The agriculture industry has been a mainstay for Lubrication Engineers since the inception of the company. There is a wide variety of equipment used for agriculture. Our long lasting and performance enhancing lubricants are a natural for this industry. MONOLEC® Power Fluids (7500, 7510, 7530 and 7550) prevent seals from leaking and hoses from cracking. 8800 MONOLEC® ULTRA Engine Oil provides more protection in hot and dusty conditions than any other lubricant on the market. ALMATEK® 1233 forms a seal to keep out contaminants thus reducing the number of times relubrication is needed.
Farm equipment operates in every conceivable environmental and operating condition possible. Cultivation creates a very dusty environment. Early starts may place the equipment in very cold temperatures, while daytime temperatures may climb to over 100°F. Irrigated land exposes bearings and gearboxes to water. Deep plowing places considerable loads on the tractor.
Fertilising and chemical sprayings tend to be very corrosive. Lubricants with excellent rust and oxidation additives are imperative to protect the equipment. Dry fertiliser will tend to collect on the travelling chain in the bed of the spreader. When this occurs the chain will often break when put in action. Deep irrigation wells put loads, temperatures, and water on the bearings. Day temperatures and the cool of the night will create water in fuel tanks. Water in the fuel becomes a breeding ground for algae and bacteria. This same water creates very bad conditions in the fuel injectors, often causing blown injector tips.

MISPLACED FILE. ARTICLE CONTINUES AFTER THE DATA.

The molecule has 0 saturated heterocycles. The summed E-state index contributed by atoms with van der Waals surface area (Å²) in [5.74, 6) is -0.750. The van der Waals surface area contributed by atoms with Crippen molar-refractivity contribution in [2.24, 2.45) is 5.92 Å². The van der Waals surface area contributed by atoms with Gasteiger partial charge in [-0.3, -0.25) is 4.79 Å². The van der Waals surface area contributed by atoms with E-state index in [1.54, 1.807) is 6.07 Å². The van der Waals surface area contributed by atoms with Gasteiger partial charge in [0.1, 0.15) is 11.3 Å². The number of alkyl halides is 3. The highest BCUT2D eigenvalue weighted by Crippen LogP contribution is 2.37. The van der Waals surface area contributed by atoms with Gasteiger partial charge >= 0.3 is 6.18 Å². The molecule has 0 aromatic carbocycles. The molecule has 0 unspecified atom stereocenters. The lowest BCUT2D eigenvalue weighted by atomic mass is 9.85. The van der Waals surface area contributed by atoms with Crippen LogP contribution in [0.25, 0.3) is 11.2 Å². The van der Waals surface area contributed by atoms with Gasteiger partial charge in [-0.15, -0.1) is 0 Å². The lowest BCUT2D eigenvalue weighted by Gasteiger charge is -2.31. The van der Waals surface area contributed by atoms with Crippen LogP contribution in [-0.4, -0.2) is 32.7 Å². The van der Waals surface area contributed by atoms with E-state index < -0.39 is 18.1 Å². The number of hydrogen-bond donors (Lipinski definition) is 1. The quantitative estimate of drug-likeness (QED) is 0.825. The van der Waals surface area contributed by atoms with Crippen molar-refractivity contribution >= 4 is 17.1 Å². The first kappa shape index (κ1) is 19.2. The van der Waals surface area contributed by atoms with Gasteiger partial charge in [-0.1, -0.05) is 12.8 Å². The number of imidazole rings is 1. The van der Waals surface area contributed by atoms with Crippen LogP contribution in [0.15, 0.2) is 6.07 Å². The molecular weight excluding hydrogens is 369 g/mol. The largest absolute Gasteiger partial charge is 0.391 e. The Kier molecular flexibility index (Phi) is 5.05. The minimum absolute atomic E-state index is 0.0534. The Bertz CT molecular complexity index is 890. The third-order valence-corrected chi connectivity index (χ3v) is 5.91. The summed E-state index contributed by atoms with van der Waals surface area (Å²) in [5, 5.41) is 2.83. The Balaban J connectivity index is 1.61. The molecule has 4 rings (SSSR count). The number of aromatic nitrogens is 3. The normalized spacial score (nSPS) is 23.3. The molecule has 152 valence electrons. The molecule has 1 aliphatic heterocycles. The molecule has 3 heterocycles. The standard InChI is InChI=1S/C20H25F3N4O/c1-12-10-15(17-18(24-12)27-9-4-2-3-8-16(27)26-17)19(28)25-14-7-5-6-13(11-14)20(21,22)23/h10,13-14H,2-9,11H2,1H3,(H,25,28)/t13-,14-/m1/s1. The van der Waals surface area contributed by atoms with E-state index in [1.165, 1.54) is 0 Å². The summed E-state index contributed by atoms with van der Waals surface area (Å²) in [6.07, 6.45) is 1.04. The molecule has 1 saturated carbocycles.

Good lubrication practice requires a thorough knowledge of the machine, from the prime mover through to the final application of the force. Stationary equipment has essentially one power flow. Mobile equipment incorporates two power trains-one to propel the machine, another to do the work intended. A careful trace of the flow of power in the machine is vital, not only to recommend the proper lubricants, but also to assure that all elements in the system receive proper lubrication.
Modern machinery employs every conceivable method of transmitting power to the load or the road. Electric motors or internal combustion engines exert power through transmissions or gearboxes to final drives. They may send power through converters to chain and gears drives, or send power to do work through hydrostatic pump and motor systems. Loads are handled by wire ropes, hydraulic cylinders, and gear-cases. Power is transmitted through couplings and shafts.
All machine makers provide operator's manuals with a lubrication chart, if not for the composite machine, at least for the various components. Many of these unfortunately become outdated or become lost. If all else fails, use experience, knowledge of power transmission, and familiarity with lubricants and lubrication to see that the best lubrication practice is performed.